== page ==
First published: CITY journal, Vol 6 Issue 3, June 2012
This article forms an introduction to Part One of the Special Feature ‘NEOutopia: Architecture and the Politics of ‘the New”. It is available to download in full via Taylor & Francis’ website and is excerpted below.
When a man is tired of London, Samuel Johnson once said, ‘he is tired of life’ (Boswell, 1859, p. 120). Speaking in 1777, he waxed lyrical about a city that never failed to stimulate: a city filled with a ‘multiplicity of human habitations’ (Boswell, 1820, p. 416), hordes of intellectuals and microcosmic constellations of ‘all that life can afford’.1 Whilst two centuries have passed since these words were first uttered, their veracity, it seems, is somewhat timeless.
Bursting with cultural and ethnic diversity, London’s true intrigue, as Johnson proclaimed, lies in the multiplicity of social relations it sustains and produces. As Michael Edwards explains, a particularity of London has, for centuries, been ‘the scope for working class, as well as richer communities, to reproduce themselves from generation to generation in most neighbourhoods’. Since the 1980s however, this unique ‘patchwork of fine-grain social (and ethnic) mixing’ has dramatically changed (Edwards, 2011, p. 55).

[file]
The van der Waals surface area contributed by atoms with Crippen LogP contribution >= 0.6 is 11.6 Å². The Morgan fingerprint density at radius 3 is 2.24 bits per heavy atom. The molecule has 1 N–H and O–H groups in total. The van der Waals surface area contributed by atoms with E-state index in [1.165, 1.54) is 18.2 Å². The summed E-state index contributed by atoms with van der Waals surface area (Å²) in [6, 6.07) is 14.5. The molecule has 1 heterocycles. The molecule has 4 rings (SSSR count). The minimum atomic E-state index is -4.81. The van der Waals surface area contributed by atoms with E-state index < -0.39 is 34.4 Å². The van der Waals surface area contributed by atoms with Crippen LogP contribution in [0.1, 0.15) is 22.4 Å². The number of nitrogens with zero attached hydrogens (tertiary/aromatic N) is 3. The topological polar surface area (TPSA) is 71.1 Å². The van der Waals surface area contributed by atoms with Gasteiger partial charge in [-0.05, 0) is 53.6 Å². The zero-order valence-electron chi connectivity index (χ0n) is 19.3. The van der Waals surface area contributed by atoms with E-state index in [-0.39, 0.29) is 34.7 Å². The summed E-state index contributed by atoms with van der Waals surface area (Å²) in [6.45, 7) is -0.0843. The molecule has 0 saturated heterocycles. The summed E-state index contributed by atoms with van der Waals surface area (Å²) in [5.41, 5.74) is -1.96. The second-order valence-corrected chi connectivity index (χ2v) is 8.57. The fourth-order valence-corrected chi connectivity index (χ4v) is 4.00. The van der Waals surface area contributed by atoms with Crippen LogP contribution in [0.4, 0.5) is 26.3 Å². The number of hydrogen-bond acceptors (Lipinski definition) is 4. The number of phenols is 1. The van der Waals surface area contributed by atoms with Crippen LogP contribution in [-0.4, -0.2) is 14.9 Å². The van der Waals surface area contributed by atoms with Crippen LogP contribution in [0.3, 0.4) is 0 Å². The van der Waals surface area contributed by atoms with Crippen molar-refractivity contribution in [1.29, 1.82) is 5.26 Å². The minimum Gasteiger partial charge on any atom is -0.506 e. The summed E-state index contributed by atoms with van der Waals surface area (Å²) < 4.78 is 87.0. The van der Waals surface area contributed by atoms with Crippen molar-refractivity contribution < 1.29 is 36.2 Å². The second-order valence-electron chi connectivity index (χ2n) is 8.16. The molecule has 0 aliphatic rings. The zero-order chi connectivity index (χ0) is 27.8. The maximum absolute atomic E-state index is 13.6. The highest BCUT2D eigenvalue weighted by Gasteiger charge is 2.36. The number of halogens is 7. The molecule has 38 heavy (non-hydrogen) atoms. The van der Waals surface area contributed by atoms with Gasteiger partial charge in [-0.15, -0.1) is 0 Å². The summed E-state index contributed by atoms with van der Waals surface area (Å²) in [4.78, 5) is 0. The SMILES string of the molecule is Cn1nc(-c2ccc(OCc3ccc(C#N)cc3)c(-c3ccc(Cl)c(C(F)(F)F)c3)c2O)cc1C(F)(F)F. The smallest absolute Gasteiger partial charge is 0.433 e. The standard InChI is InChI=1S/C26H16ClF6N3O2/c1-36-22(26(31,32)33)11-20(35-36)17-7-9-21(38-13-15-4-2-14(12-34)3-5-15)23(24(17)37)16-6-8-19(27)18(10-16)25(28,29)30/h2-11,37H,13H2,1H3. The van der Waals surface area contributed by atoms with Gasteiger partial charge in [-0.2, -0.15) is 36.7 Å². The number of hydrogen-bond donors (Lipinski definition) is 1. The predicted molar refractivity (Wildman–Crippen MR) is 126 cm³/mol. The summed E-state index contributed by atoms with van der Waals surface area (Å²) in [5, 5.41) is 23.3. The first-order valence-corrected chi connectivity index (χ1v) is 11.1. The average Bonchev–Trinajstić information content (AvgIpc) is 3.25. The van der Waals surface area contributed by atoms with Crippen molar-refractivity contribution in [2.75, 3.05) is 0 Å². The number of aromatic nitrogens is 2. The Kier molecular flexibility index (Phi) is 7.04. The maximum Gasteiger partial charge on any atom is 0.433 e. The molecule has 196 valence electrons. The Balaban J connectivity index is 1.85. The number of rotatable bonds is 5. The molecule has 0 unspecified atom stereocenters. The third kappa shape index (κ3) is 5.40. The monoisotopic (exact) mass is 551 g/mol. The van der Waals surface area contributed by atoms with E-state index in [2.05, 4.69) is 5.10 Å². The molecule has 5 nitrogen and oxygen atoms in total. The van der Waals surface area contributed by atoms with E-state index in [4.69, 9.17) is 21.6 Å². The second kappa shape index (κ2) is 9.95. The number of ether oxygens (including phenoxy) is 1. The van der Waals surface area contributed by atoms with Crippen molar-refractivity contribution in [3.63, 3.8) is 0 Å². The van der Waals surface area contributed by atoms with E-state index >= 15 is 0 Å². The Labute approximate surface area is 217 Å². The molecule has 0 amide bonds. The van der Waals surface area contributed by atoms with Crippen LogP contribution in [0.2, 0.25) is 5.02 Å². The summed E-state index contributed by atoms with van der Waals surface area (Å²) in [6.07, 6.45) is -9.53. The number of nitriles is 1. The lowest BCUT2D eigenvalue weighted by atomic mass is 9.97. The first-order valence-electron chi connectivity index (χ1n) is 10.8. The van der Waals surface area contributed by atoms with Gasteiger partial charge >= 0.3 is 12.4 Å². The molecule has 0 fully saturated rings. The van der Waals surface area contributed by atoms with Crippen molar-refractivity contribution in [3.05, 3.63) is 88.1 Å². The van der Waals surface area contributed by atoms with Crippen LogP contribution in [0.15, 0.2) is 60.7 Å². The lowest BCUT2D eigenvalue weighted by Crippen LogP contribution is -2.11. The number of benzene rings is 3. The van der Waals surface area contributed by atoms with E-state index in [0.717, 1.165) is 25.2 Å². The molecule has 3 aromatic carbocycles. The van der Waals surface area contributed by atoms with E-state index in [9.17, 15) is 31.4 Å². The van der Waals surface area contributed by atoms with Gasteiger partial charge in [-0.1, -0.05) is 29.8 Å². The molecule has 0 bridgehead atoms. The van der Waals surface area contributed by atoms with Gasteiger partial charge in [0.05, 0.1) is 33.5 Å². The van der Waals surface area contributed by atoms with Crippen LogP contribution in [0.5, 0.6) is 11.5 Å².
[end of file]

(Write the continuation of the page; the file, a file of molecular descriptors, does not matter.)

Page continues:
As explored in this feature, the dynamism of London’s existing ‘social property relations’ (Brenner, 2007, pp. 58–59) has been gradually, yet powerfully, threatened by a ‘speculative landscape’ of privatisation and capital investment.2 Continuing into the present day, the commodification of the city, once a thoroughly public collection of open spaces and ‘human habitations’ (Boswell, 1820, p. 416), finds its roots in the transformation of Docklands in the 1980s and 1990s.
Billed as a landmark ‘regeneration’ project for London, the project is, in Anna Minton’s terms, ‘where the architecture of extreme capitalism first began’.3 Sowing the seeds of a ‘new economy’ and a new focus on financial services and property development, the transformation of Docklands—from defunct shipping port to global financial centre—became ‘the standard model for the creation of every new place in towns and cities across the country’ (Minton, 2009, p. 5).
Inserting itself into the new urban lexicon of growth and competitiveness, the word ‘regeneration’ came into use in the 1980s and continues to accompany almost every redevelopment project in Britain. As a point of departure for this two-part feature, the diverse problems of regeneration—ranging from citizen displacement to the alteration or eradication of historic architecture—form a platform for deeper investigations into the super-structural problems of ‘neo-capitalism’ […]